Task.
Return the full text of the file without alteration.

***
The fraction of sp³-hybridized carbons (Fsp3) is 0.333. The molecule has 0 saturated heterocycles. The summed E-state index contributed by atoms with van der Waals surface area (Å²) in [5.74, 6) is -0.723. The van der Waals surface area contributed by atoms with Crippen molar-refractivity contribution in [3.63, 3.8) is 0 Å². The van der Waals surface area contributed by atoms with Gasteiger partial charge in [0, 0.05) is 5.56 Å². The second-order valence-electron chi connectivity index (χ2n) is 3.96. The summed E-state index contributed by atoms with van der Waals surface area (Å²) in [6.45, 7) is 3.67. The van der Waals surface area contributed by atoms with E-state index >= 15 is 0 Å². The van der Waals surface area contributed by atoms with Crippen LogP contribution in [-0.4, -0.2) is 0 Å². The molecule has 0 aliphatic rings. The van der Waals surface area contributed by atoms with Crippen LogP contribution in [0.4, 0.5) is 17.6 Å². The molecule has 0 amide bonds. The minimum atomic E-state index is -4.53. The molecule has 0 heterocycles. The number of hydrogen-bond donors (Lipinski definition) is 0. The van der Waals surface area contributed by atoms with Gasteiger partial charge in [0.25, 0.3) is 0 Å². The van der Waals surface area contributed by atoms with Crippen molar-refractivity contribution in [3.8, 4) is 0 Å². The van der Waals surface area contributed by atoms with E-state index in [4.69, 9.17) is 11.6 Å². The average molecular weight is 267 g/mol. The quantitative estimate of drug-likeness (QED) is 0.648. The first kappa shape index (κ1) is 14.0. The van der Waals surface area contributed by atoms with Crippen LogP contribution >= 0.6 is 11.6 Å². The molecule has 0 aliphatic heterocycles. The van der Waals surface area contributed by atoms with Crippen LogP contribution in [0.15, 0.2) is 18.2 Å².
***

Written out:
The fraction of sp³-hybridized carbons (Fsp3) is 0.333. The molecule has 0 saturated heterocycles. The summed E-state index contributed by atoms with van der Waals surface area (Å²) in [5.74, 6) is -0.723. The van der Waals surface area contributed by atoms with Crippen molar-refractivity contribution in [3.63, 3.8) is 0 Å². The van der Waals surface area contributed by atoms with Gasteiger partial charge in [0, 0.05) is 5.56 Å². The second-order valence-electron chi connectivity index (χ2n) is 3.96. The summed E-state index contributed by atoms with van der Waals surface area (Å²) in [6.45, 7) is 3.67. The van der Waals surface area contributed by atoms with E-state index >= 15 is 0 Å². The van der Waals surface area contributed by atoms with Crippen LogP contribution in [-0.4, -0.2) is 0 Å². The molecule has 0 aliphatic rings. The van der Waals surface area contributed by atoms with Crippen LogP contribution in [0.4, 0.5) is 17.6 Å². The molecule has 0 amide bonds. The minimum atomic E-state index is -4.53. The molecule has 0 heterocycles. The number of hydrogen-bond donors (Lipinski definition) is 0. The van der Waals surface area contributed by atoms with Gasteiger partial charge in [0.25, 0.3) is 0 Å². The van der Waals surface area contributed by atoms with Crippen molar-refractivity contribution in [3.8, 4) is 0 Å². The van der Waals surface area contributed by atoms with E-state index in [4.69, 9.17) is 11.6 Å². The average molecular weight is 267 g/mol. The quantitative estimate of drug-likeness (QED) is 0.648. The first kappa shape index (κ1) is 14.0. The van der Waals surface area contributed by atoms with Crippen LogP contribution >= 0.6 is 11.6 Å². The molecule has 0 aliphatic heterocycles. The van der Waals surface area contributed by atoms with Crippen LogP contribution in [0.15, 0.2) is 18.2 Å².